Despite the tough economy there are three major areas regarding recruitment and retention: Winning the “Race for Talent” (gaining the best of women, minority, and other talent) with new solutions and success models; Retaining and advancing women, minority, and other talent (using many mechanisms and tools to assure upward mobility and the decrease of attrition); Engaging champions and focusing specifically on white male engagement and participation. And yes, leadership at the top proves critical. Best companies for diversity demonstrate CEO, board and top management leadership and accountability. We hear daily from HR and diversity officers that results are presented to boards on a periodic basis. Divisions do gap analysis to ensure diversity leaders are recruited and advanced, and succession planning is recognized as critical to success and to retention. I have had the opportunity to hear CEOs and top executives who understand the importance of diversity. It is more than “heart and soul.” They know diversity leadership has a bottom line. With Barack Obama as President, the U.S. Senate, House and state houses also reflect the best of diversity. Global initiatives are rampant. Where today women are approximately 16.8 percent of major boards, women in Scandinavia are on about 40 percent of boards; Canada has a proposal for 50 percent of women on corporate boards. Minorities will have gained a similar footing.
How has the current economy affected diversity initiatives within companies?
We keep our focus. That means we watch our expenses and concentrate on who gives us the searches. One can bemoan the bad economic news or connect with leaders who want to have change leaders and diverse candidates and who give us a chance to show our ability to deliver. Nothing is more challenging. It takes initiative, learning about client needs and knowing “what challenges the leaders most.” Our firm overall is even with last year. But our diversity practice is up. So we must be diligent about showing we can make a difference by becoming an executive search partner, and even a consultant if necessary.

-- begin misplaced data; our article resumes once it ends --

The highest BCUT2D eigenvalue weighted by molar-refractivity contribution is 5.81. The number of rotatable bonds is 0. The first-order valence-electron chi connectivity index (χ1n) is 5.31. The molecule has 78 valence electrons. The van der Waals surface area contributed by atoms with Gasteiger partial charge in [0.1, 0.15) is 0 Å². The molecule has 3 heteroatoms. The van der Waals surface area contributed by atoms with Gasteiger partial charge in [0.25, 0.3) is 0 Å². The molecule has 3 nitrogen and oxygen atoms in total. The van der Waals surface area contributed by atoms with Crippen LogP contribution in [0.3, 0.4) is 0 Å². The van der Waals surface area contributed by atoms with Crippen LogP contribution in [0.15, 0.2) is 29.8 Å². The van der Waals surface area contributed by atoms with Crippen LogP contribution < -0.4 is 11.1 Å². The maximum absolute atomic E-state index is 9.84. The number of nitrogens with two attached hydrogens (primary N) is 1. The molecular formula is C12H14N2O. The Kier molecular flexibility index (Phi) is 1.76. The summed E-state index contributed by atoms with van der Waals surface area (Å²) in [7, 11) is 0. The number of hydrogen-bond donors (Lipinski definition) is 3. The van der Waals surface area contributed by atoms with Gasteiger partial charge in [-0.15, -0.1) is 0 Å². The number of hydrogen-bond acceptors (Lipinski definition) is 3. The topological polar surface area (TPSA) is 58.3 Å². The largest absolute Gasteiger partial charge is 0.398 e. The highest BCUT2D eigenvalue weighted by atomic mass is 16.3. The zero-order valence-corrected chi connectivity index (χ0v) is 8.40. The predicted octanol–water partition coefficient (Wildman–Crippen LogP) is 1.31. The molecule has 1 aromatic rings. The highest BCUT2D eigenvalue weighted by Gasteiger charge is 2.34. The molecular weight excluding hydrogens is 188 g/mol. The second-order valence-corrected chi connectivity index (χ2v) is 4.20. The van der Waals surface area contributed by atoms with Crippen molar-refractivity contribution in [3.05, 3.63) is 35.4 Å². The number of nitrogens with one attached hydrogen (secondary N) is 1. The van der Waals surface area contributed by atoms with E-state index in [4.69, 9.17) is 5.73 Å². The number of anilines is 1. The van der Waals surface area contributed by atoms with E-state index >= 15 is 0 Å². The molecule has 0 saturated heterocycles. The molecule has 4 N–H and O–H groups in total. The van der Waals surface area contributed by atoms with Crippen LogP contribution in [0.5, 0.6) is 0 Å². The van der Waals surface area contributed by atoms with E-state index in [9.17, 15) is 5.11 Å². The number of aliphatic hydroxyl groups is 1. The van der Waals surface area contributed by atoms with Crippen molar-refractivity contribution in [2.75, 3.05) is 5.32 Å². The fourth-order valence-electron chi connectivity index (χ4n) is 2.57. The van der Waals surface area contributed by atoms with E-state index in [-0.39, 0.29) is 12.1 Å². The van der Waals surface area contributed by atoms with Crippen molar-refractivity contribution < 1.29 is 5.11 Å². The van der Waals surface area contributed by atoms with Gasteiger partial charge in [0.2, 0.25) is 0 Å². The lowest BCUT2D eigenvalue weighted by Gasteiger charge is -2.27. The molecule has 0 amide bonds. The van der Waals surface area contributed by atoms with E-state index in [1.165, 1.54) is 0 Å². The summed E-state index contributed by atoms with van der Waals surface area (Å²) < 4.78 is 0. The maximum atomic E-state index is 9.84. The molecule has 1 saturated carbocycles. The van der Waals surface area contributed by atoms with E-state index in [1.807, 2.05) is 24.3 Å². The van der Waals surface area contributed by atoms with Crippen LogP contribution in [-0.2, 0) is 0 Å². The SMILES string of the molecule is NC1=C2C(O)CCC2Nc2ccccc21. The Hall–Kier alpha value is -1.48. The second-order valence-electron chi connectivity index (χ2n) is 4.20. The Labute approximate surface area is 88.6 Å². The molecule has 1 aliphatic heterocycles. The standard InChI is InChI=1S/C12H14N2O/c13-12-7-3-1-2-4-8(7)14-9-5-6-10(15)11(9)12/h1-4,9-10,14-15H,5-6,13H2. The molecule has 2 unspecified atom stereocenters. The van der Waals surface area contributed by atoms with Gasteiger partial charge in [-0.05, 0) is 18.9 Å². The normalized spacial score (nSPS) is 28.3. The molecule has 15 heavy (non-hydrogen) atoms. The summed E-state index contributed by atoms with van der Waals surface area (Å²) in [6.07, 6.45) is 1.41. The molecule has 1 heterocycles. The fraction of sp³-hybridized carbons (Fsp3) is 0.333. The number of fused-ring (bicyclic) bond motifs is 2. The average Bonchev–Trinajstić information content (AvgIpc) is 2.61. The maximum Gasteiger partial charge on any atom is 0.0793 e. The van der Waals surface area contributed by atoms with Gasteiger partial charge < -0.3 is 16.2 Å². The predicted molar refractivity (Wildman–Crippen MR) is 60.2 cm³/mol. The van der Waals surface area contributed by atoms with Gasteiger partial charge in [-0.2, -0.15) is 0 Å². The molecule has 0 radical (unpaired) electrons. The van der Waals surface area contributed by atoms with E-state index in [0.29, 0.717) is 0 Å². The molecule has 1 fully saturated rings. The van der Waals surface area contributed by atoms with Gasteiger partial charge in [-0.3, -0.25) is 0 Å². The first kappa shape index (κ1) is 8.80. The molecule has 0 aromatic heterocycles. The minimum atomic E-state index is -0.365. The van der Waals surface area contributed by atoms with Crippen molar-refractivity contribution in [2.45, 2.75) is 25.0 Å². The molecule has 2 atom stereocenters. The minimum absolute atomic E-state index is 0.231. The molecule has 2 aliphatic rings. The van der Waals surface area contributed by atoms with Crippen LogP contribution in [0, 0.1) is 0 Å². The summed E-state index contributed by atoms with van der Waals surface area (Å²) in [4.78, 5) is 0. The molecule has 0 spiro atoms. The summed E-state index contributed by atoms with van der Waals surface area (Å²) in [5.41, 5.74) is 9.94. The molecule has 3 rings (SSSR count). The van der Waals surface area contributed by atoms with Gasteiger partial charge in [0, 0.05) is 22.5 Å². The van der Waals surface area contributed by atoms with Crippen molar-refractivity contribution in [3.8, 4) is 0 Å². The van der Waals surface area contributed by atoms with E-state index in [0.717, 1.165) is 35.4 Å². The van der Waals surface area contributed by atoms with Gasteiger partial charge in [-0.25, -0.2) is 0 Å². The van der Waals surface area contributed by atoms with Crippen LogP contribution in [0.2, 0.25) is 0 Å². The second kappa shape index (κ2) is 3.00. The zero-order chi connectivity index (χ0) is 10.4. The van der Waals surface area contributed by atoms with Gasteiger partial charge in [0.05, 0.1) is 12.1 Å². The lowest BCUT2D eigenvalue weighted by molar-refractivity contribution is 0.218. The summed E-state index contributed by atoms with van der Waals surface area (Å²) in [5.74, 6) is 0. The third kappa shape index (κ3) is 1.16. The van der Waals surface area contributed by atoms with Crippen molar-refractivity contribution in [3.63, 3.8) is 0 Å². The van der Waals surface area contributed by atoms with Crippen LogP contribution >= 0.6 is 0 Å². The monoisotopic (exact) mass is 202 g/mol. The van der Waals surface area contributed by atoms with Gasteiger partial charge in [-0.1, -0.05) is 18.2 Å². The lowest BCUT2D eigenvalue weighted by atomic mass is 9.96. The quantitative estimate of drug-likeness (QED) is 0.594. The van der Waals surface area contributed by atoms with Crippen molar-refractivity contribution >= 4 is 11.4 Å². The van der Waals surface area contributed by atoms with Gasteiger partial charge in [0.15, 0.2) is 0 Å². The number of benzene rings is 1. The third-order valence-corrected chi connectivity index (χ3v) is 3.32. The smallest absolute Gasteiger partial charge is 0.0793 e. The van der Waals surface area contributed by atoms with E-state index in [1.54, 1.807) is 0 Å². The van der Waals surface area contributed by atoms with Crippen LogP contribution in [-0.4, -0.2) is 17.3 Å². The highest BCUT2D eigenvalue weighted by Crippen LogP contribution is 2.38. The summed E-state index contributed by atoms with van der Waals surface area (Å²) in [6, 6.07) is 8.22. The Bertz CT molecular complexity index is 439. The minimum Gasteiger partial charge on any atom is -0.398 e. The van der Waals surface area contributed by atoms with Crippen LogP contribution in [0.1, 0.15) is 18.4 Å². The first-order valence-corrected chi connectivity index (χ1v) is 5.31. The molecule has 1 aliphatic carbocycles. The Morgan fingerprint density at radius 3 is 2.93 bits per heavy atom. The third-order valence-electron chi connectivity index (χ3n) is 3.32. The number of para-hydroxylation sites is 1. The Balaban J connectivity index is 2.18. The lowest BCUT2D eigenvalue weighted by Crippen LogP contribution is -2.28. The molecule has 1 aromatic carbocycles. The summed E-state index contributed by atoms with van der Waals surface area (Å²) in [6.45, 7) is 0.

Which industries are up and which are down?
Those answers are in the financial pages daily. We try to stay with the customers who see light at the end of the tunnel. We have the business and we get the repeat business with 75 percent of the firm’s clients. Yet, it must be tough to be a partner in financial services, for example, but we have and maintain good partners in that area. Take where the government contractors are with defense and energy, but we know there are great clients. Or take where health care is headed, yet overall for the firm there is business. It is being strategic and calculating. It is holding expenses. It is being well managed, and I respect that about Diversified Search.
How do you sell searches today?
Those answers are also in the financial pages daily. We try to stay with the customers who call and ask for searches. We are in for the long-term and we want to be a search partner in the truest sense of the word.
Next Friday, we conclude our interview with Edie Fraser.